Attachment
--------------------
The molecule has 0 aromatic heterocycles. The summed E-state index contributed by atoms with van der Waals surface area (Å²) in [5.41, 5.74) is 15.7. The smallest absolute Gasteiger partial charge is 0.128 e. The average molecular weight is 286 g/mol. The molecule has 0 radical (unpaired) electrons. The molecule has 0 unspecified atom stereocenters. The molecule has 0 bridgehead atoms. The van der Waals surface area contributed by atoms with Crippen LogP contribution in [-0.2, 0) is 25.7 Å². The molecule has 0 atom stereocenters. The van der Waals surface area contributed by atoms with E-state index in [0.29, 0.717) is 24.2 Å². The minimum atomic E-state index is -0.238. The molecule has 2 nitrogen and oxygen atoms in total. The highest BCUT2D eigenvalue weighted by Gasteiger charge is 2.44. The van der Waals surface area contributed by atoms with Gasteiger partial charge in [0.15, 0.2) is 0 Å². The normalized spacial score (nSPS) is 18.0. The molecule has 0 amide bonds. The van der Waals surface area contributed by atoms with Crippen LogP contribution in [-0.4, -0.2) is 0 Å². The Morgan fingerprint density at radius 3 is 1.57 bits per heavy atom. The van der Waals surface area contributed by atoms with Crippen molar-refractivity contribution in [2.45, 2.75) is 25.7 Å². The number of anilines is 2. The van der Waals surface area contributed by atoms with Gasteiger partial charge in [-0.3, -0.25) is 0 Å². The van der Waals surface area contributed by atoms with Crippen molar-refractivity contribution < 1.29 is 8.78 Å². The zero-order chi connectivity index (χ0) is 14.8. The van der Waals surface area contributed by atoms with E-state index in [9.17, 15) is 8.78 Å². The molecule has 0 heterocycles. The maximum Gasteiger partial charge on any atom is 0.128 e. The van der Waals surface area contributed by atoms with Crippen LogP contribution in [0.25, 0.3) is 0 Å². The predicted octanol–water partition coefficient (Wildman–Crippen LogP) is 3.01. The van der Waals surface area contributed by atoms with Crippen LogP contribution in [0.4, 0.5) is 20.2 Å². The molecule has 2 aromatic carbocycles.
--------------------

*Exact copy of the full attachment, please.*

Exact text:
The molecule has 0 aromatic heterocycles. The summed E-state index contributed by atoms with van der Waals surface area (Å²) in [5.41, 5.74) is 15.7. The smallest absolute Gasteiger partial charge is 0.128 e. The average molecular weight is 286 g/mol. The molecule has 0 radical (unpaired) electrons. The molecule has 0 unspecified atom stereocenters. The molecule has 0 bridgehead atoms. The van der Waals surface area contributed by atoms with Crippen LogP contribution in [-0.2, 0) is 25.7 Å². The molecule has 0 atom stereocenters. The van der Waals surface area contributed by atoms with E-state index in [0.29, 0.717) is 24.2 Å². The minimum atomic E-state index is -0.238. The molecule has 2 nitrogen and oxygen atoms in total. The highest BCUT2D eigenvalue weighted by Gasteiger charge is 2.44. The van der Waals surface area contributed by atoms with Gasteiger partial charge in [0.15, 0.2) is 0 Å². The normalized spacial score (nSPS) is 18.0. The molecule has 0 amide bonds. The van der Waals surface area contributed by atoms with Crippen LogP contribution in [-0.4, -0.2) is 0 Å². The Morgan fingerprint density at radius 3 is 1.57 bits per heavy atom. The van der Waals surface area contributed by atoms with Crippen molar-refractivity contribution in [2.45, 2.75) is 25.7 Å². The number of anilines is 2. The van der Waals surface area contributed by atoms with Gasteiger partial charge in [-0.3, -0.25) is 0 Å². The van der Waals surface area contributed by atoms with Crippen molar-refractivity contribution < 1.29 is 8.78 Å². The zero-order chi connectivity index (χ0) is 14.8. The van der Waals surface area contributed by atoms with E-state index in [9.17, 15) is 8.78 Å². The molecule has 0 heterocycles. The maximum Gasteiger partial charge on any atom is 0.128 e. The van der Waals surface area contributed by atoms with Crippen LogP contribution in [0.25, 0.3) is 0 Å². The predicted octanol–water partition coefficient (Wildman–Crippen LogP) is 3.01. The van der Waals surface area contributed by atoms with Crippen LogP contribution in [0.4, 0.5) is 20.2 Å². The molecule has 2 aromatic carbocycles.